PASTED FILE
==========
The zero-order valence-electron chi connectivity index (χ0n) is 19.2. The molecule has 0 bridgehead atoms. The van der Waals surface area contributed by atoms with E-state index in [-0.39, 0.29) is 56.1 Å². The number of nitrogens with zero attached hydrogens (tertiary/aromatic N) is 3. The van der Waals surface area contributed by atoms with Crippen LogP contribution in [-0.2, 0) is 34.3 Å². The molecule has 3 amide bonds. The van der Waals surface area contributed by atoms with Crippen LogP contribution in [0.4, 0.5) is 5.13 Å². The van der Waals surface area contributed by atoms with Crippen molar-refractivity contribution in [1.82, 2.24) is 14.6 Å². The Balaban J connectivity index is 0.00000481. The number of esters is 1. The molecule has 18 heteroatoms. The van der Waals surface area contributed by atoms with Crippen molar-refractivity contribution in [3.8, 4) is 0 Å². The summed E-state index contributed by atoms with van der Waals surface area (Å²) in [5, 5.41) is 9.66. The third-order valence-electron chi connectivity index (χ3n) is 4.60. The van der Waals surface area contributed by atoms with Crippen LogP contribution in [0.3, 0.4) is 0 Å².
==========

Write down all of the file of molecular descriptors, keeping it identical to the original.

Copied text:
The zero-order valence-electron chi connectivity index (χ0n) is 19.2. The molecule has 0 bridgehead atoms. The van der Waals surface area contributed by atoms with E-state index in [-0.39, 0.29) is 56.1 Å². The number of nitrogens with zero attached hydrogens (tertiary/aromatic N) is 3. The van der Waals surface area contributed by atoms with Crippen LogP contribution in [-0.2, 0) is 34.3 Å². The molecule has 3 amide bonds. The van der Waals surface area contributed by atoms with Crippen LogP contribution in [0.4, 0.5) is 5.13 Å². The van der Waals surface area contributed by atoms with Crippen molar-refractivity contribution in [1.82, 2.24) is 14.6 Å². The Balaban J connectivity index is 0.00000481. The number of esters is 1. The molecule has 18 heteroatoms. The van der Waals surface area contributed by atoms with Crippen molar-refractivity contribution in [3.8, 4) is 0 Å². The summed E-state index contributed by atoms with van der Waals surface area (Å²) in [5, 5.41) is 9.66. The third-order valence-electron chi connectivity index (χ3n) is 4.60. The van der Waals surface area contributed by atoms with Crippen LogP contribution in [0.3, 0.4) is 0 Å².